Advanced Threat Defense cluster network connections

Eth-0 interface of the primary acts as the management interface of the cluster whereas the eth-0 of the secondary and backup node are used to exchange information with the primary.

The Backup node acts as a secondary node till the time the Primary node goes down for some reason and the Backup node takes the role of the primary node. The primary node load balances the files received on the eth-0 interface among the secondary nodes based on the number of files submitted to a node. A highly burdened node receives lesser number of samples for processing as opposed to a less burdened node. The primary node transfers files to be analyzed by the secondary node through the eth-0 interface and uses the same to retrieve results. When cluster configuration changes are made using the primary node, they are synchronized across the secondary nodes and the backup node through the eth-0 interface.

An example Advanced Threat Defense cluster deployment


In this example, eth-1 is used to provide network access to malware running on the analyzer VMs. This isolates the network traffic generated by malware from the production network to which eth-0 interfaces are connected.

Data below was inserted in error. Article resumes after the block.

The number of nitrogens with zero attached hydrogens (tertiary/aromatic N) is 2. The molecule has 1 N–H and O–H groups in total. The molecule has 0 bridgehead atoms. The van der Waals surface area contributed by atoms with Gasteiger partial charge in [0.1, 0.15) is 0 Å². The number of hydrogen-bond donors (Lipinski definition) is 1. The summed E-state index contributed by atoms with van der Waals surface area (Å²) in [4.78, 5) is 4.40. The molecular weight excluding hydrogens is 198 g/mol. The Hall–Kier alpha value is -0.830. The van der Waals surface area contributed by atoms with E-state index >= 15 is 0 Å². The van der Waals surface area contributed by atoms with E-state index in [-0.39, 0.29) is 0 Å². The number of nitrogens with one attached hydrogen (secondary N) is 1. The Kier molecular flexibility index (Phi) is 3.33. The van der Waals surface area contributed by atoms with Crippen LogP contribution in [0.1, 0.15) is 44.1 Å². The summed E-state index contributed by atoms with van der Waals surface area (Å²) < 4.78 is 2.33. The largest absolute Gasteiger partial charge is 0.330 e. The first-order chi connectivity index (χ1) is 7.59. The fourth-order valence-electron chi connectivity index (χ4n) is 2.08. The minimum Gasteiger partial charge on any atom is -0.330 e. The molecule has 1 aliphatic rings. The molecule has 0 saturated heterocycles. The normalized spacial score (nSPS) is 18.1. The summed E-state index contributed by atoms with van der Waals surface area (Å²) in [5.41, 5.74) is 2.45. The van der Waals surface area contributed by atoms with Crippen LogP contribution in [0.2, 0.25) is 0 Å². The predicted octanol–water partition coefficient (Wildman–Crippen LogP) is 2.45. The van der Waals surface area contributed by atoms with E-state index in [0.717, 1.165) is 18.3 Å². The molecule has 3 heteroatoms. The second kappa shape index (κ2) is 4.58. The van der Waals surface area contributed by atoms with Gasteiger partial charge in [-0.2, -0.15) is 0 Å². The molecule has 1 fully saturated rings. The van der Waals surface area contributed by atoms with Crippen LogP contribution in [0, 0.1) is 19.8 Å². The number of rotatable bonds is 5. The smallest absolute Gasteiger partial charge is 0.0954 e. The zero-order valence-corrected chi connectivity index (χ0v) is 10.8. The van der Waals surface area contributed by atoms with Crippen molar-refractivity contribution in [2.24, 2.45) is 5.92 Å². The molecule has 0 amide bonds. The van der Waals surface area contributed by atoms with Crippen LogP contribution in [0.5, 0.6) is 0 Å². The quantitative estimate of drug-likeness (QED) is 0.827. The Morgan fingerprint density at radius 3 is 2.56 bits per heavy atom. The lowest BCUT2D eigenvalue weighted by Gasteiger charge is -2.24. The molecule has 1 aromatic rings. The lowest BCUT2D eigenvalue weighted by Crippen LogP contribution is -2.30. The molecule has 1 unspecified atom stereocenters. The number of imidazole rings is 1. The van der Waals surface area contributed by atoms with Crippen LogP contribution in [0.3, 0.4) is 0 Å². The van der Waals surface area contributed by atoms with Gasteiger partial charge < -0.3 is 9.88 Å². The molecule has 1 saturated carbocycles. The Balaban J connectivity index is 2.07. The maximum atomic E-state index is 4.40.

A local database is maintained at the Primary node which lists the MD5 hash value along with corresponding node-id of the samples blacklisted by Advanced Threat Defense cluster node. Node-id is the primary identifier of a node that processes a particular sample. Whenever a sample is submitted to Advanced Threat Defense, the Primary node looks for an existing entry of this sample in its newly created database. If the MD5 hash value of a sample matches with an existing one in the database, this previously blacklisted sample is sent to the node based on the corresponding node-id of the sample. This approach ensures that every previously submitted, blacklisted sample reaches the node that analyzed it earlier, hence avoiding re-analysis of the blacklisted samples by any other node in the cluster.

Advanced Threat Defense determines the wait time for a submitted sample before it gets picked for analysis. The wait time is calculated based on the current sample analysis rate of the nodes. For samples submitted through MEG, a default threshold wait time of 780 seconds is allotted. Advanced Threat Defense rejects all the incoming samples from MEG until the wait time drops below this threshold value.